A phone display shows a Facebook logo with the official portrait of former President Donald Trump in the background.
Olivier Douliery / Agence France-Presse / Getty Images
tries to judge American politics on progressive demand and the results are not good. On Friday, the social media giant issued two new decisions – first,
remains blocked from the platform at least until January 7, 2023; and second, contributions by politicians are subject to more scrutiny by the company’s censors.
The Trump decision seems to be another political safeguard. The company initially banned the president indefinitely after his role in the January 6 Capitol Uprising. It then asked its liberal board of directors of academics, activists, and others to decide whether this ban was okay. A majority said the ban was acceptable at the time, but could not be “indefinite”.
The company responded to this decision by the quasi-court by creating a quasi-penal framework for politicians who behave badly on Facebook, with bans ranging from one month to two years. It states that Mr. Trump’s actions deserve “the highest punishment”.
But that is a minimum penalty, not a maximum penalty. Facebook says Mr Trump’s ban could be extended if “there is still a serious risk to public safety”. The company “will use experts to assess whether the risk to public safety has decreased”.
This comes the week after Facebook was embarrassedly forced to lift its censorship of comments on the origins of the coronavirus after the “expert” consensus failed to rule out a laboratory leak. Any “expert opinion” about the nature of the threat from future political violence – from Trump supporters or any other source – will be political.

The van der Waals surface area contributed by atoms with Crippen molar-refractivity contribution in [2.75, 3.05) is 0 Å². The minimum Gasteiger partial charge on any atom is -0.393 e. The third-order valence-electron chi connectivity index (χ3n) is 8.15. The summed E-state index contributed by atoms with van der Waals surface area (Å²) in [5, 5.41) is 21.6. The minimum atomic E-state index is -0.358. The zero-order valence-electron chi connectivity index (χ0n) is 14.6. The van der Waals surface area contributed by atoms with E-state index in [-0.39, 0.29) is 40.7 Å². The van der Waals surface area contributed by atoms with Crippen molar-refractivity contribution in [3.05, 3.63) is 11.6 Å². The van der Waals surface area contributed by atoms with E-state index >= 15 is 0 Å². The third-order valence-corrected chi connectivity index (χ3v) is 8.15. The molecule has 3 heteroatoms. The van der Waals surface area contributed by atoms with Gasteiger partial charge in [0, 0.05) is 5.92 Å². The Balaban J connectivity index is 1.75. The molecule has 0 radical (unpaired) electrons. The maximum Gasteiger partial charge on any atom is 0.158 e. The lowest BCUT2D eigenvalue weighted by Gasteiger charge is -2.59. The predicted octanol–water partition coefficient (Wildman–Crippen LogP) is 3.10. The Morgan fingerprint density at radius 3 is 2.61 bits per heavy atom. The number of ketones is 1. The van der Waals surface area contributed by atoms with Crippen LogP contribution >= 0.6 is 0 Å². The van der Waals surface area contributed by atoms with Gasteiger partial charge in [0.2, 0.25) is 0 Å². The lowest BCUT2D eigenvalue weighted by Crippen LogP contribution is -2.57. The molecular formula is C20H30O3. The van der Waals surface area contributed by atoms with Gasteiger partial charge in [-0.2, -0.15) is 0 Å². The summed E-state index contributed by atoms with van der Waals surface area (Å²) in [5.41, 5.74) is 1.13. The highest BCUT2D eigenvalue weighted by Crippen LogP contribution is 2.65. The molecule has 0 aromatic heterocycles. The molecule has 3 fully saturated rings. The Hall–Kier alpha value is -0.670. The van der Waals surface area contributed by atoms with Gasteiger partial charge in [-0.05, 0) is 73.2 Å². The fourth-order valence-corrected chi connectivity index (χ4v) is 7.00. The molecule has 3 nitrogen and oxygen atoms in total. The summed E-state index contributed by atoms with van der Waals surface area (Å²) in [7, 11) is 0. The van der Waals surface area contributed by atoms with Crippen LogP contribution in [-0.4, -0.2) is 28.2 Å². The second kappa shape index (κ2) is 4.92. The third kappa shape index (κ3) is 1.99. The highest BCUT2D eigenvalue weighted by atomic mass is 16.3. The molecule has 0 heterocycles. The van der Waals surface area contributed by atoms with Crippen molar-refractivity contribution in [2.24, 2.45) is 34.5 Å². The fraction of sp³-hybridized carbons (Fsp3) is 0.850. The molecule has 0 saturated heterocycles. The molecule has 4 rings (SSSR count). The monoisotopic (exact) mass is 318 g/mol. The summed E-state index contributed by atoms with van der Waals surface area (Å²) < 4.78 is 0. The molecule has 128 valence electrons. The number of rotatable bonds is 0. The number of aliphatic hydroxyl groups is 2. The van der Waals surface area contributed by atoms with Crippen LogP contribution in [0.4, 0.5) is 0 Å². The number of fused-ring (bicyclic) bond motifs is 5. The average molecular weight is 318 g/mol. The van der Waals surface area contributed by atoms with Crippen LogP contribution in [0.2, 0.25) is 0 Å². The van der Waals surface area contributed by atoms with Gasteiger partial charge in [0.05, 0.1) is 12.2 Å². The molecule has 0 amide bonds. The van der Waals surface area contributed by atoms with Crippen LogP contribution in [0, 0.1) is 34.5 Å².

January 2023 also coincides with the start of the next congress. Until then, the Democrats will control both houses of Congress. But if Republicans do well in the 2022 election, they could again have subpoenas to investigate Facebook and bring executives to committees. Big tech companies are increasingly regulating content in response to political threats and guidelines. So if the Democrats are doing well, a continued Trump ban is more likely.
Facebook also hinted that more speeches from politicians could be removed in the future. The company previously announced it would not censor politicians because their views are important to the public. That was a sensible judgment that helped keep the social media company out of political battles.
But now Facebook says that “when we evaluate content for newsworthiness, we do not treat content posted by politicians any differently than content posted by others.” This has a false-egalitarian sound to it, but it really empowers Facebook leaders at the expense of voters in a democracy, as each side lobbies for arguments from their political opponents to be suppressed.
The new direction also goes headlong into the political preferences of Florida GOP legislation. The state passed a law last month banning censorship of journalistic companies and political candidates on social media. This is being challenged in court, but it reflects a tenable view that elections should not be unduly influenced by the arbitrary preferences of tech giants. Social media and the Republican Party remain on a collision course that may not end well for either.
Wunderland: “Systemic racism” was imposed on the students until politics pushed back. Pictures: AP / Everett Collection Composite: Mark Kelly
Copyright © 2020 Dow Jones & Company, Inc. All rights reserved. 87990cbe856818d5eddac44c7b1cdeb8
Published in the print edition on June 5, 2021.